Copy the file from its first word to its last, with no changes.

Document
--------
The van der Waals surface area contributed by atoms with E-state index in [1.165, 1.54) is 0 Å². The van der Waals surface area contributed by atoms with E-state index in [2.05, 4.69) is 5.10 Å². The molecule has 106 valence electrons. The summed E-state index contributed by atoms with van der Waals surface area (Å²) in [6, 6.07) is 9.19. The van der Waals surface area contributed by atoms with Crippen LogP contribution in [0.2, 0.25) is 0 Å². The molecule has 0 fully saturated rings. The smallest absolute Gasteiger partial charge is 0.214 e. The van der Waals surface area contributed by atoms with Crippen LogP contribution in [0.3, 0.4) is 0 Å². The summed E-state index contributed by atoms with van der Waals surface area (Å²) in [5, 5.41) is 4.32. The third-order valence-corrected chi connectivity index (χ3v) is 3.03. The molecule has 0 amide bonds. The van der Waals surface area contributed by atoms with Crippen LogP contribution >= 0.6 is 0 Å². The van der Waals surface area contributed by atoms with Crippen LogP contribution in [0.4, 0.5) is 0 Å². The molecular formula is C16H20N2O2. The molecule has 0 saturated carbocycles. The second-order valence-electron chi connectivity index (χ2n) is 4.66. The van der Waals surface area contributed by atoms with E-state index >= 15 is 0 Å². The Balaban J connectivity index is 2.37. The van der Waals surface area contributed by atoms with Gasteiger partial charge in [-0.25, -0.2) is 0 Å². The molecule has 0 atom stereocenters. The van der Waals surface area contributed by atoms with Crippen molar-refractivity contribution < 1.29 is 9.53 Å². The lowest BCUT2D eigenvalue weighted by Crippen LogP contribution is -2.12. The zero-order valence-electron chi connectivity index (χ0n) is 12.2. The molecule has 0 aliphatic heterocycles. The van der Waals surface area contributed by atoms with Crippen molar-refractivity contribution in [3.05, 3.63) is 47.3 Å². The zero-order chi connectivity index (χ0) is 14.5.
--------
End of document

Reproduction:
The van der Waals surface area contributed by atoms with E-state index in [1.165, 1.54) is 0 Å². The van der Waals surface area contributed by atoms with E-state index in [2.05, 4.69) is 5.10 Å². The molecule has 106 valence electrons. The summed E-state index contributed by atoms with van der Waals surface area (Å²) in [6, 6.07) is 9.19. The van der Waals surface area contributed by atoms with Crippen LogP contribution in [0.2, 0.25) is 0 Å². The molecule has 0 fully saturated rings. The smallest absolute Gasteiger partial charge is 0.214 e. The van der Waals surface area contributed by atoms with Crippen LogP contribution in [0.3, 0.4) is 0 Å². The summed E-state index contributed by atoms with van der Waals surface area (Å²) in [5, 5.41) is 4.32. The third-order valence-corrected chi connectivity index (χ3v) is 3.03. The molecule has 0 amide bonds. The van der Waals surface area contributed by atoms with Crippen LogP contribution >= 0.6 is 0 Å². The van der Waals surface area contributed by atoms with Crippen LogP contribution in [0.4, 0.5) is 0 Å². The molecular formula is C16H20N2O2. The molecule has 0 saturated carbocycles. The second-order valence-electron chi connectivity index (χ2n) is 4.66. The van der Waals surface area contributed by atoms with E-state index >= 15 is 0 Å². The Balaban J connectivity index is 2.37. The van der Waals surface area contributed by atoms with Gasteiger partial charge in [-0.25, -0.2) is 0 Å². The molecule has 0 atom stereocenters. The van der Waals surface area contributed by atoms with Crippen molar-refractivity contribution < 1.29 is 9.53 Å². The lowest BCUT2D eigenvalue weighted by Crippen LogP contribution is -2.12. The zero-order valence-electron chi connectivity index (χ0n) is 12.2. The molecule has 0 aliphatic heterocycles. The van der Waals surface area contributed by atoms with Crippen molar-refractivity contribution in [3.05, 3.63) is 47.3 Å². The zero-order chi connectivity index (χ0) is 14.5.